I can’t imagine being scared of my own sweet kitties. As a catsitter, there are times when I’m greeted by a snarling Tasmanian devil of a cat, but these are not my own lovebugs. Are there people who are actually scared of their own kitties?
Well, all you need to do is watch the opening sequence to Animal Planet’s My Cat from Hell to see that, yes, this really does happen, and it’s not as uncommon as you might think.
Brand-new cat owners who have not spent much time around or had much experience with cats might sometimes act anxious around their new feline buddy.
Anxiousness often translates to a cat as intimidation and fear, which can raise the kitty’s own insecurities and fears about being in a new place with strange people, and she may act out with aggression.
Even experienced cat owners might find themselves perplexed by the behaviors of a new feline addition to their household if they have adopted a fearful cat. A cat that has been mistreated, neglected or has lived her entire life in a rescue shelter might have poor socialization skills and more than a healthy fear of humans.
The aggressiveness some new cats exhibit usually settles down once the kitty has time to become comfortable in her new surroundings with her new people. Yes, it can be quite intimidating to adopt a cat only to find her hissing, growling, spitting and lashing out once you get her home.
When a cat who has been in the home for a long period of time suddenly begins acting out with aggression, there might be a few reasons for this behavior:
1. Moving to a new home. Being in a new place with new smells, sounds, sights and maybe even new people can be very intimidating to your cat. It’s like you took away her security blanket, and now she doesn’t know what is in “her” territory.
2. New cats, other pets or people. An interloper suddenly enters your cat’s domain. She might react with aloofness, or she might actually attack the new cat, other pet or even a new person in an effort to protect her abode. She might be so upset that her anger turns toward you if you try to calm a disagreement between your cat and another cat, pet or human.
3. Boredom. If your cat is home alone all day with no toys, no cat tree, nothing to look at, nothing to play with, not even another cat, then yes, she is going to be full of pent-up energy and raring to go once you get home!
Sometimes, that play energy can turn a little angry and aggressive. Certain high-energy breeds such as Bengals need mental stimulation, or they will get bored and might even cause some damage to your home.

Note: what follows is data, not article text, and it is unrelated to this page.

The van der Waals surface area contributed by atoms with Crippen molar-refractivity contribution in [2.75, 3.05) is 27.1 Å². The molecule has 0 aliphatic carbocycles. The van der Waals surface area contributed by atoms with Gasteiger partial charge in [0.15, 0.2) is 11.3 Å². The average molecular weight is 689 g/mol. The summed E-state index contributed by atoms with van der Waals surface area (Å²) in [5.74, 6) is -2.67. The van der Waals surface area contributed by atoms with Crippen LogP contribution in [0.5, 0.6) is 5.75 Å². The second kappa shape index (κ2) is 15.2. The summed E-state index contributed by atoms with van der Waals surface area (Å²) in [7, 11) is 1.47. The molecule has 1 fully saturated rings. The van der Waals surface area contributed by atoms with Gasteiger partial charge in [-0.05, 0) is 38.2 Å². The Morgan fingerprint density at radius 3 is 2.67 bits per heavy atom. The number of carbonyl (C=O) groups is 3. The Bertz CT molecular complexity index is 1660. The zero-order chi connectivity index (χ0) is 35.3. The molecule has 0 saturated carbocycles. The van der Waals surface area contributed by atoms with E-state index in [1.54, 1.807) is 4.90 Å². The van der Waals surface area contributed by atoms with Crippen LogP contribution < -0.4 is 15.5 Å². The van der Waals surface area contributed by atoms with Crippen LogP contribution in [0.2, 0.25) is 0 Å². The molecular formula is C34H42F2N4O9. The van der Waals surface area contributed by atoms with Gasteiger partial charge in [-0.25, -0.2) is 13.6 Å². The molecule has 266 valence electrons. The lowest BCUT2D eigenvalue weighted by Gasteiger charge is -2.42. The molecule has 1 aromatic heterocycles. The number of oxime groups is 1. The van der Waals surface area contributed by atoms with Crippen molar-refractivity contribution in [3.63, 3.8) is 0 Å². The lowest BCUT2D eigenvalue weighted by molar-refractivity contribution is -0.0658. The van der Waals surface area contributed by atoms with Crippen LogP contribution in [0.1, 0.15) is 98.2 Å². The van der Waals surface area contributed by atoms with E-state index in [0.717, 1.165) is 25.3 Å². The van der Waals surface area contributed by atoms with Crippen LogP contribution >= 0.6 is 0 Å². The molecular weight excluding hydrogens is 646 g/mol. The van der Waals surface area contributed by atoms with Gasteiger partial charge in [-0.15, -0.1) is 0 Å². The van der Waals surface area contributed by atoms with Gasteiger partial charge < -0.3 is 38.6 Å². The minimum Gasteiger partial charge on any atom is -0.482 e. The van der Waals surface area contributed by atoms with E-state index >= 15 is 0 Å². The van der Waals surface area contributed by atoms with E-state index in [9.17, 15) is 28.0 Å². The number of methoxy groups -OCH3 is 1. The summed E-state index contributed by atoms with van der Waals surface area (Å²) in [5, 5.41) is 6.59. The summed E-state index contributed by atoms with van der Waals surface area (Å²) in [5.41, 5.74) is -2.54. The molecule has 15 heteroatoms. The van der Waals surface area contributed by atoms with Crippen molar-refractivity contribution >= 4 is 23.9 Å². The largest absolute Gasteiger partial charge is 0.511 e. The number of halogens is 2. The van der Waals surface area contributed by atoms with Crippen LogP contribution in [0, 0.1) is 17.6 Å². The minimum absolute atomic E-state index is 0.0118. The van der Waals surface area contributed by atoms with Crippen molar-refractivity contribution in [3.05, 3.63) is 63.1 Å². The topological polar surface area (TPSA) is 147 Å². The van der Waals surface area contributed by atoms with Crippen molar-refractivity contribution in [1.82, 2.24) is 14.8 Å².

4. Undiagnosed illness. When we humans don’t feel well, we might get grumpy, but we can tell others why we’re acting that way. When your cat doesn’t feel well, she will most likely get grumpy, and the only way she can tell you to leave her alone is to get a little rough with you.
I once was called to do a behavior session where one of the three cats suddenly began attacking one of his feline buddies. It turns out that the aggressor had arthritis, and the other cat had accidentally caused him pain during playtime. It took quite some time and effort to get them to become friends again.
1. Vet checkup. Get to the veterinarian to make sure your cat doesn’t have any underlying health issues that could be causing her angry outbursts.
2. Identify the cause. If your cat gets a clean bill of health, try to figure out why she might be acting this way (see above).
3. Calming products. Try some herbal calming products to help take the edge off your cat’s anxiety. If those don’t work, your veterinarian might be able to prescribe something to help calm the situation.
4. Spend some time with her. Take the time to get to know your cat, especially if she is new, but don’t force it. Playtime is a nice way to bond with your cat and also help her use up her energy and work out her frustrations.
5. Get her a buddy. If you have a single cat, consider getting her a friend to keep her company while you’re at work.
6. Catify your home. As my colleague Jackson Galaxy says, one of the best things you can do for your cat is to catify her environment. Give her cat trees, places to climb, cozy places to nap, plenty of toys and things to do so her mind stays sharp, and she gets to be active in the way cats are in nature.
1. Yell at your cat. Yelling at your cat only causes her more distress, and she might actually attack you — or at the very least hide from you.
2. Punish your cat. Punishing your cat will only alienate her. I once conducted a behavior session for a couple where the man was always getting nipped by one of the cats. The reason? He was yelling at the cat and smacking him to get him to calm down. Not cool!
3. Run away or act scared. If you act like you’re afraid of your cat, she’ll sense this and have the upper hand. She’ll use her aggression to keep distance between you, and you’ll be stuck in a standoff situation, maybe for life.
4. Ignore her. When your cat first gets aggressive, its OK to walk away from her and withdraw your attention, at first. But, if you just ignore her and leave her shut in a room all alone because you are scared of her, she will become an aloof, unfriendly, mad cat forever.
As you see, there really is nothing to fear. Meet your cat on her terms and see things from her purr-spective. It won’t take long before you both lose your fear of one another and become best pals for life.
Thumbnail: Photography ©izusek | Getty Images.
Rita Reimers’ Cat Behavior Coaching has helped many cat owners better understand their feline friends. Visit RitaReimers.com to read her cat behavior blog or to book a cat behavior coaching session. Rita is also the CEO/owner of JustForCatsPetSitting.com. Connect with her on Facebook and on Twitter at @thecatanalyst.
Editor’s note: This article appeared in Catster magazine. Have you seen the new Catster print magazine in stores? Or in the waiting room of your vet’s office? Subscribe now to get Catster magazine delivered straight to you!